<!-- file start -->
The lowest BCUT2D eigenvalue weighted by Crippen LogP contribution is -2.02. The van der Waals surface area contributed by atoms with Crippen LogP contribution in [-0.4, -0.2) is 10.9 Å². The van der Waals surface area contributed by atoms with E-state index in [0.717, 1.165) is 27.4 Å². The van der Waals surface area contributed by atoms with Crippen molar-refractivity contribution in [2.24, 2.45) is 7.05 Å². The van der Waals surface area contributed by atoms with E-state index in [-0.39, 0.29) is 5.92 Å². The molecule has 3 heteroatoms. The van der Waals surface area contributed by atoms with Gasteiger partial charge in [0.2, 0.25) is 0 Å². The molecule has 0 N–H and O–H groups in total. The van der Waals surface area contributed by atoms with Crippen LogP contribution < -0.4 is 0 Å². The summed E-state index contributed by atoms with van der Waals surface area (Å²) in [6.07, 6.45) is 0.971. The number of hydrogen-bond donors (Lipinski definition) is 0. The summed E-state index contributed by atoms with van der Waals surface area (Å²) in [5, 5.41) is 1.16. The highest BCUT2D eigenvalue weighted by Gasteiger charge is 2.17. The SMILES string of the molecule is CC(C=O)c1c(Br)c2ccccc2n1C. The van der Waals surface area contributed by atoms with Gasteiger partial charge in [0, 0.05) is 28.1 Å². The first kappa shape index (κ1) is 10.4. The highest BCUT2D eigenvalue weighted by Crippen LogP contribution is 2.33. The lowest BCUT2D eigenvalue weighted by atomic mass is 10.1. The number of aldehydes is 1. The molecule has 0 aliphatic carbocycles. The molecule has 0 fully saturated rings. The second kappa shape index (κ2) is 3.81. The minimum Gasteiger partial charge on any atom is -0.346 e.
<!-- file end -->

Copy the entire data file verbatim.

The lowest BCUT2D eigenvalue weighted by Crippen LogP contribution is -2.02. The van der Waals surface area contributed by atoms with Crippen LogP contribution in [-0.4, -0.2) is 10.9 Å². The van der Waals surface area contributed by atoms with E-state index in [0.717, 1.165) is 27.4 Å². The van der Waals surface area contributed by atoms with Crippen molar-refractivity contribution in [2.24, 2.45) is 7.05 Å². The van der Waals surface area contributed by atoms with E-state index in [-0.39, 0.29) is 5.92 Å². The molecule has 3 heteroatoms. The van der Waals surface area contributed by atoms with Gasteiger partial charge in [0.2, 0.25) is 0 Å². The molecule has 0 N–H and O–H groups in total. The van der Waals surface area contributed by atoms with Crippen LogP contribution < -0.4 is 0 Å². The summed E-state index contributed by atoms with van der Waals surface area (Å²) in [6.07, 6.45) is 0.971. The number of hydrogen-bond donors (Lipinski definition) is 0. The summed E-state index contributed by atoms with van der Waals surface area (Å²) in [5, 5.41) is 1.16. The highest BCUT2D eigenvalue weighted by Gasteiger charge is 2.17. The SMILES string of the molecule is CC(C=O)c1c(Br)c2ccccc2n1C. The van der Waals surface area contributed by atoms with Gasteiger partial charge in [0, 0.05) is 28.1 Å². The first kappa shape index (κ1) is 10.4. The highest BCUT2D eigenvalue weighted by Crippen LogP contribution is 2.33. The lowest BCUT2D eigenvalue weighted by atomic mass is 10.1. The number of aldehydes is 1. The molecule has 0 aliphatic carbocycles. The molecule has 0 fully saturated rings. The second kappa shape index (κ2) is 3.81. The minimum Gasteiger partial charge on any atom is -0.346 e.